Diversity is crucial in our microflora and overall health
LAST week was the national Antibiotics Awareness Week.
In such stressful times many people feel under the weather and ask their GP to prescribe antibiotics – even though the symptoms might not be of a bacterial origin.
Antibiotics are the most over-prescribed medicine in the world – as a result, now we have many species that are resistant to even our most advanced drugs. What used to be a miracle cure in the early 20th century is rapidly becoming our enemy due to overuse.
In ancient times in Greece and India, moulds, herbal remedies and even warm soil have been used (in Russia) to treat an infection, until Sir Alexander Fleming a Scottish biologist, defined new horizons for modern antibiotics with the isolation of an enzyme from Penicillium notatum fungus in 1928.
Skip ahead 50 years, and Martin Blaser, Chair of the Department of Medicine at New York University recently published a book called “Missing Microbes”, highlighting the potentially dangerous long-term consequences that arise from the rampant overuse of antibiotics. He argues that changes in our microbiota may even be promoting the transmission of deadly organisms, as one of the important roles of an intact microflora is to resist colonization by pathogenic (bad) organisms.
Blaser also points out that, not only does the individual use of antibiotics cause permanent changes in the gut flora, but that infants born to women given antibiotics during pregnancy, or the 30% of children delivered via Caesarean section, may be starting life with a significantly altered and insufficient level of friendly gut flora. This is a serious concern because lack of diversity in friendly gut bacteria has been shown to contribute to a large number of diseases and complications.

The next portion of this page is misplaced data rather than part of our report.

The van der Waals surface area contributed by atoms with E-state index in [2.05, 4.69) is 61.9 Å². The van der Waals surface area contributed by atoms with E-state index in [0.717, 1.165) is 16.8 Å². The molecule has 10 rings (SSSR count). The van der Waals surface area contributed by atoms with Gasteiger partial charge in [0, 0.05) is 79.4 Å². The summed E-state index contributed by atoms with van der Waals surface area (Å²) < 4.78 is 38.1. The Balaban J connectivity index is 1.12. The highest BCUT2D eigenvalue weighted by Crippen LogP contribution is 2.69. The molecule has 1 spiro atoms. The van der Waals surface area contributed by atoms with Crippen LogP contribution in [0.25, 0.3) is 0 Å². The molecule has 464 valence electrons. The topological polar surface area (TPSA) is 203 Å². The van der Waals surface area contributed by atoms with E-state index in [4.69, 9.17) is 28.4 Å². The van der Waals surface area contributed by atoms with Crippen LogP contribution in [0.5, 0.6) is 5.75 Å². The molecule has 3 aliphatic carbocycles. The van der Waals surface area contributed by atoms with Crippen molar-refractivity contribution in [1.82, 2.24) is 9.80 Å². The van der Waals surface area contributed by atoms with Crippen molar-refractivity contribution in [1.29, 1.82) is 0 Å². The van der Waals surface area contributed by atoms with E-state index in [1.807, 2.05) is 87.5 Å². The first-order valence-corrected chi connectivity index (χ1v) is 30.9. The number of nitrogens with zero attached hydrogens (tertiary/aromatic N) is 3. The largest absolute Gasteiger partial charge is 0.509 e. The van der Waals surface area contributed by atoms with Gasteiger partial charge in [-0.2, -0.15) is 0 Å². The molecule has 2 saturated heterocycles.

The problem is that antibiotics kill bacteria, but not yeasts or parasites. It does not discriminate between disease-causing bacteria and our beneficial strains. Even a single course of antibiotic can cause a significant change in the variety of strains we have for years ahead, affecting digestive and overall health.
Diversity is crucial in our microflora and overall health, as each bacterium has its unique health benefits. Studies show that reduced diversity is behind common gastrointestinal problems like IBS and even inflammatory bowel disease and other autoimmune diseases and immune system imbalances. Why? Because over 70% of our immune cells reside in the gut and are regulated by the microbes living there.
New research points to the gut flora imbalance with not only digestive and immune problems, but skin disorders, obesity and mental health problems. Therefore, if you suffer from any of these ailments, or have taken antibiotics ever in your life – it is time to find out what is growing inside you and re-establish your healing bacterial diversity. Even if you must take antibiotics, taking probiotics alongside – starting from day 1, may reduce side effects and potentially improve the effect of antibiotics on antibiotic resistant pathogens. Choose a probiotic with the most available types of strains or eat fermented foods like sauerkraut and kefir daily for best results.
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